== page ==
Weekend Wines

Weekend wines: A great pasta wine from Italy, plus a refreshing California white

March 16, 2012 at 5:33 PM ET

Edward Deitch
Edward Deitch / Edward Deitch

I can never seem to keep enough good, inexpensive Italian reds on hand — you know, the kind that cost between $10 and $15 that you can enjoy with a simple tomato sauce made either with or without meat. Such wines need enough acidity, of course, to hold up to the acid in the tomatoes. And if you find one that also has delicious fruit and some complexity, you’ve got it made.

I hit it just right the other night with a wine from Puglia, the region in the south that forms Italy’s “heel.” While there is plenty of forgettable red wine churned out there, the 2009 Salice Salentino Rosso “Torre Nova” from Natalino del Prete stands out. Puglia’s hot, dry climate helps give the wine its generous black plum and black cherry fruit, which is framed by a firm tannic structure and accentuated by subtle leather, earth, meat and cedar aromas.

The wine is made primarily from the local negroamaro variety using organic methods, which undoubtedly contribute to its “soul” and sense of place. It was the perfect companion to our pasta dinner — fusilli tossed in a cast-iron skillet with a tomato-basil-parsley sauce, then topped with diced mozzarella and placed under the broiler for a few minutes to give it a crispy finish. The modest 13 percent alcohol and the $13.50 price made it all the more memorable. Imported by Louis/Dressner Selections, New York. You can find it online by clicking here and here. Got a favorite pasta wine? Let me know by leaving a comment.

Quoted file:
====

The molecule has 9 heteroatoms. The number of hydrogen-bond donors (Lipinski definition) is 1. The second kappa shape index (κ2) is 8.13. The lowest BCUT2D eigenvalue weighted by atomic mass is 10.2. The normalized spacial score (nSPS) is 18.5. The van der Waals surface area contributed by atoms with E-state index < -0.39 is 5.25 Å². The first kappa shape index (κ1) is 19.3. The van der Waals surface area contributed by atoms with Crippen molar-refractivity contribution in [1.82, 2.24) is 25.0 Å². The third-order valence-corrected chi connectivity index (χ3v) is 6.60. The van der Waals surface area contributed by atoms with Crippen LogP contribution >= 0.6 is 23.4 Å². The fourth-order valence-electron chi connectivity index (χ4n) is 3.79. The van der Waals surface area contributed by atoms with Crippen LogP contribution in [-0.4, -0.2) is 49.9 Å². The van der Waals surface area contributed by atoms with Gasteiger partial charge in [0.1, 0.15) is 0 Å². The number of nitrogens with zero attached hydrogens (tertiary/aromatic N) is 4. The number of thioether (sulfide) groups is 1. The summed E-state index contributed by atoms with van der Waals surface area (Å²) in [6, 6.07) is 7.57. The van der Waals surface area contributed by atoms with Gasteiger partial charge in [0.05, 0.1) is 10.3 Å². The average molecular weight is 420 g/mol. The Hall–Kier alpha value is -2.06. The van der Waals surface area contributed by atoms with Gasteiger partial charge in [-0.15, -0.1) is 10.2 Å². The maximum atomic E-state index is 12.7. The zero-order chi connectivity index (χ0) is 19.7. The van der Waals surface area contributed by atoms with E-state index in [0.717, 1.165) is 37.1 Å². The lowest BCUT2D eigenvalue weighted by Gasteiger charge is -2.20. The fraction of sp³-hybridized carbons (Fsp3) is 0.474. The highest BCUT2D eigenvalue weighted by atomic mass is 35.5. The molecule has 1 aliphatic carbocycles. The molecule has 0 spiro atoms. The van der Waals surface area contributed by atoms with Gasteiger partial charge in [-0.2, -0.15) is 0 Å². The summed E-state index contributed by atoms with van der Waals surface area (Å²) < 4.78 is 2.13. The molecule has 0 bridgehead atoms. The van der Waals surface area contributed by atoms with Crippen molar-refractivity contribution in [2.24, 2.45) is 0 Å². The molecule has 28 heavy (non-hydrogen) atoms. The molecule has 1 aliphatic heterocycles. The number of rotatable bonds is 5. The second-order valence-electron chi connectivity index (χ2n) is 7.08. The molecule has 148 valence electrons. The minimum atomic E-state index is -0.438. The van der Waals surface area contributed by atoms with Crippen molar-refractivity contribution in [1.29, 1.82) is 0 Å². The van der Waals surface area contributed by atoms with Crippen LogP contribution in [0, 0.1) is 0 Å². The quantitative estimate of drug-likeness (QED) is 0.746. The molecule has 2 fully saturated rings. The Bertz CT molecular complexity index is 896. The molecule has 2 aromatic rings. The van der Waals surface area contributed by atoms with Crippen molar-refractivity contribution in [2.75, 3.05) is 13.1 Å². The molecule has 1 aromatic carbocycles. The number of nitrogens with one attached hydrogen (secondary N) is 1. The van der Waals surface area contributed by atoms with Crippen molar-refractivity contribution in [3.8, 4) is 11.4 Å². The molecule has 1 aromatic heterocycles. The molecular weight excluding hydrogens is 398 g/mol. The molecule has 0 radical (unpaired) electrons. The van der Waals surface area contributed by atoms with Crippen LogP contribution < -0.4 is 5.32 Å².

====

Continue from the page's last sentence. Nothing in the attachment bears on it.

By the way, while cooking, start off with a refreshing white from California, the excellent 2010 Mendocino County “Small Lot Blend” Sauvignon Blanc from Parducci, which is crisp and balanced with subtle grapefruit, lime and herbal notes and another great value at $11. (Received as a press sample.)

Edward Deitch is a James Beard Award-winning wine critic. Find many more of his wine reviews and commentary on his blog, Vint-ed.com, and follow him on Twitter.

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